First Workshop on Evaluating Exploratory Search Systems
- Workshop program now available
- Workshop registration available via the SIGIR 2006 conference web site
- Workshop proceedings are now available online
Online search has become an increasingly important part of the everyday lives of most computer users.
Search engines, bibliographic databases, and digital libraries provide adequate support for those whose
information needs are well-defined. However, there are research and development opportunities to improve
current search systems so users can succeed more often in situations when: they lack the knowledge or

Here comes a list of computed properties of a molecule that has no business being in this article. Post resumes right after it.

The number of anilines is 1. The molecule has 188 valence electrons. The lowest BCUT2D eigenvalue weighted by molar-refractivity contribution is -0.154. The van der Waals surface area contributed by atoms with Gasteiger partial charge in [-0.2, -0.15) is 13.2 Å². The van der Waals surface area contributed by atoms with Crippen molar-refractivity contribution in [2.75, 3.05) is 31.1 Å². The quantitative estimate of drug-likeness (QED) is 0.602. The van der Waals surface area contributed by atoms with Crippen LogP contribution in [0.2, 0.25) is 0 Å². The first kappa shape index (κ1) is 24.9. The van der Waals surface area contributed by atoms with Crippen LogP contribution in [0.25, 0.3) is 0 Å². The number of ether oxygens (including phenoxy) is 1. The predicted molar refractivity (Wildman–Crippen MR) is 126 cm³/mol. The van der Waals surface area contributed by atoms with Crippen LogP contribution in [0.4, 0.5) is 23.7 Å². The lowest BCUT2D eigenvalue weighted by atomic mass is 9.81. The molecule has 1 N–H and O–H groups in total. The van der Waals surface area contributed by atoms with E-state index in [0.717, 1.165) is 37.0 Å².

contextual awareness to formulate queries, they must navigate complex information spaces, the search task
requires browsing and exploration, or system indexing of available information is inadequate.
In those situations, people usually submit a tentative query and take things from there, selectively seeking
and passively obtaining cues about where their next steps lie, i.e., they are engaged in an "exploratory search."
In some respects, exploratory search can be seen as a specialization of information exploration - a broader
class of activities where new information is sought in a defined conceptual area; exploratory data analysis
is another example of an information exploration activity. Exploratory Search Systems (ESS) have been
developed to support serendipity, learning, and investigation, and generally allow users to browse available